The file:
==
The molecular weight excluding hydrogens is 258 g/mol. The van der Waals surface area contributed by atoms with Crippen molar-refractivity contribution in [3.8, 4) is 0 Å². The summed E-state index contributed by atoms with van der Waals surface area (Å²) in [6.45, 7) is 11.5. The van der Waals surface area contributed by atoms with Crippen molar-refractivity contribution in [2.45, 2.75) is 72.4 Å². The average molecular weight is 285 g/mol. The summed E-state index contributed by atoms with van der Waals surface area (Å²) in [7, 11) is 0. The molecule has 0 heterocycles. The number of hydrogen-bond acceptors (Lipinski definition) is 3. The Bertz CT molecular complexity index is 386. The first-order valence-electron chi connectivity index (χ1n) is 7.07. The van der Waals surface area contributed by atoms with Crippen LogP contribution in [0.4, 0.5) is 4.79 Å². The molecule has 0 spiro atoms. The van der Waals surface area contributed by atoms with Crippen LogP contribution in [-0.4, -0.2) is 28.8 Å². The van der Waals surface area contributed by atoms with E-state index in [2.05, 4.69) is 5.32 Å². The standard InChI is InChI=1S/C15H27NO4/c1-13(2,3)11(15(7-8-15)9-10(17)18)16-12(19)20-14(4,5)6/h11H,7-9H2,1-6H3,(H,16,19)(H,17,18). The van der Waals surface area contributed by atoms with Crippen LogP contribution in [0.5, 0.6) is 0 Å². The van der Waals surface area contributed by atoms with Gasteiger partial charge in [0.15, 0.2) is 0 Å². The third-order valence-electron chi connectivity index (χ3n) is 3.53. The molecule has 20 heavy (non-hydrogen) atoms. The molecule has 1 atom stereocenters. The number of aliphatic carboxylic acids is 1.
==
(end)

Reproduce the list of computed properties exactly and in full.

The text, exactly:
The molecular weight excluding hydrogens is 258 g/mol. The van der Waals surface area contributed by atoms with Crippen molar-refractivity contribution in [3.8, 4) is 0 Å². The summed E-state index contributed by atoms with van der Waals surface area (Å²) in [6.45, 7) is 11.5. The van der Waals surface area contributed by atoms with Crippen molar-refractivity contribution in [2.45, 2.75) is 72.4 Å². The average molecular weight is 285 g/mol. The summed E-state index contributed by atoms with van der Waals surface area (Å²) in [7, 11) is 0. The molecule has 0 heterocycles. The number of hydrogen-bond acceptors (Lipinski definition) is 3. The Bertz CT molecular complexity index is 386. The first-order valence-electron chi connectivity index (χ1n) is 7.07. The van der Waals surface area contributed by atoms with Crippen LogP contribution in [0.4, 0.5) is 4.79 Å². The molecule has 0 spiro atoms. The van der Waals surface area contributed by atoms with Crippen LogP contribution in [-0.4, -0.2) is 28.8 Å². The van der Waals surface area contributed by atoms with E-state index in [2.05, 4.69) is 5.32 Å². The standard InChI is InChI=1S/C15H27NO4/c1-13(2,3)11(15(7-8-15)9-10(17)18)16-12(19)20-14(4,5)6/h11H,7-9H2,1-6H3,(H,16,19)(H,17,18). The van der Waals surface area contributed by atoms with Crippen LogP contribution in [0.5, 0.6) is 0 Å². The van der Waals surface area contributed by atoms with Gasteiger partial charge in [0.15, 0.2) is 0 Å². The third-order valence-electron chi connectivity index (χ3n) is 3.53. The molecule has 20 heavy (non-hydrogen) atoms. The molecule has 1 atom stereocenters. The number of aliphatic carboxylic acids is 1.